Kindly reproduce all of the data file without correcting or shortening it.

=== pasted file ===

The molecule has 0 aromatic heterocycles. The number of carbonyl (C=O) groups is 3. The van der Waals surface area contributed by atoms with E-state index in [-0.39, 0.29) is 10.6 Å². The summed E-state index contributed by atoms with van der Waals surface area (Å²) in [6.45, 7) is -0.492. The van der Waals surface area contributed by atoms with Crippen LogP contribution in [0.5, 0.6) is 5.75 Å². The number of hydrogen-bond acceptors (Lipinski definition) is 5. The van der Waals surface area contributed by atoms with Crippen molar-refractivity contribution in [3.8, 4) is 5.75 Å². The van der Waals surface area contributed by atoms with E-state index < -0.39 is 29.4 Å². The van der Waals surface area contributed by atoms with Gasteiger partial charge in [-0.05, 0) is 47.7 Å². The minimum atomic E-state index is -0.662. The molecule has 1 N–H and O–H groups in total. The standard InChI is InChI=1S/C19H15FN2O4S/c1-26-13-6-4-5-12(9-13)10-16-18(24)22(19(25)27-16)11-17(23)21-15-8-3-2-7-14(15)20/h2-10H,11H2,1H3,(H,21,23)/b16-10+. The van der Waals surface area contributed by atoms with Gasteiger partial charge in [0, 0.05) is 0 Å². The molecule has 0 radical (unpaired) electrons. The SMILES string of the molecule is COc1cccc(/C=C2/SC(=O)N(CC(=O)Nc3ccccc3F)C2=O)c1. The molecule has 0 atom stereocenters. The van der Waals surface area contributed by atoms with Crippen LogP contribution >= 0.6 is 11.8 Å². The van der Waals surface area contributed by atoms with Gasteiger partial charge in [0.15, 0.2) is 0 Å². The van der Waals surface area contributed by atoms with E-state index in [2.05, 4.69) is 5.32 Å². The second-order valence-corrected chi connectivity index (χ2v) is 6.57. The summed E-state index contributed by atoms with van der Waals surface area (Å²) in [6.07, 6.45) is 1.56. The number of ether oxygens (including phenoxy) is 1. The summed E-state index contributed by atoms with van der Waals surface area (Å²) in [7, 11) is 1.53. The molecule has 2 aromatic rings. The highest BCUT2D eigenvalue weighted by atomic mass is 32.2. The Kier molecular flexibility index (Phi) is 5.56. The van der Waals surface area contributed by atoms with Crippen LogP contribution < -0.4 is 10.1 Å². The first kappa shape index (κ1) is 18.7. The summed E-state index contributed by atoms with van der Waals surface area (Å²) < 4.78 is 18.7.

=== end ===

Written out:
The molecule has 0 aromatic heterocycles. The number of carbonyl (C=O) groups is 3. The van der Waals surface area contributed by atoms with E-state index in [-0.39, 0.29) is 10.6 Å². The summed E-state index contributed by atoms with van der Waals surface area (Å²) in [6.45, 7) is -0.492. The van der Waals surface area contributed by atoms with Crippen LogP contribution in [0.5, 0.6) is 5.75 Å². The number of hydrogen-bond acceptors (Lipinski definition) is 5. The van der Waals surface area contributed by atoms with Crippen molar-refractivity contribution in [3.8, 4) is 5.75 Å². The van der Waals surface area contributed by atoms with E-state index < -0.39 is 29.4 Å². The van der Waals surface area contributed by atoms with Gasteiger partial charge in [-0.05, 0) is 47.7 Å². The minimum atomic E-state index is -0.662. The molecule has 1 N–H and O–H groups in total. The standard InChI is InChI=1S/C19H15FN2O4S/c1-26-13-6-4-5-12(9-13)10-16-18(24)22(19(25)27-16)11-17(23)21-15-8-3-2-7-14(15)20/h2-10H,11H2,1H3,(H,21,23)/b16-10+. The van der Waals surface area contributed by atoms with Gasteiger partial charge in [0, 0.05) is 0 Å². The molecule has 0 radical (unpaired) electrons. The SMILES string of the molecule is COc1cccc(/C=C2/SC(=O)N(CC(=O)Nc3ccccc3F)C2=O)c1. The molecule has 0 atom stereocenters. The van der Waals surface area contributed by atoms with Crippen LogP contribution >= 0.6 is 11.8 Å². The van der Waals surface area contributed by atoms with Gasteiger partial charge in [0.15, 0.2) is 0 Å². The van der Waals surface area contributed by atoms with E-state index in [2.05, 4.69) is 5.32 Å². The second-order valence-corrected chi connectivity index (χ2v) is 6.57. The summed E-state index contributed by atoms with van der Waals surface area (Å²) in [6.07, 6.45) is 1.56. The number of ether oxygens (including phenoxy) is 1. The summed E-state index contributed by atoms with van der Waals surface area (Å²) in [7, 11) is 1.53. The molecule has 2 aromatic rings. The highest BCUT2D eigenvalue weighted by atomic mass is 32.2. The Kier molecular flexibility index (Phi) is 5.56. The van der Waals surface area contributed by atoms with Crippen LogP contribution < -0.4 is 10.1 Å². The first kappa shape index (κ1) is 18.7. The summed E-state index contributed by atoms with van der Waals surface area (Å²) < 4.78 is 18.7.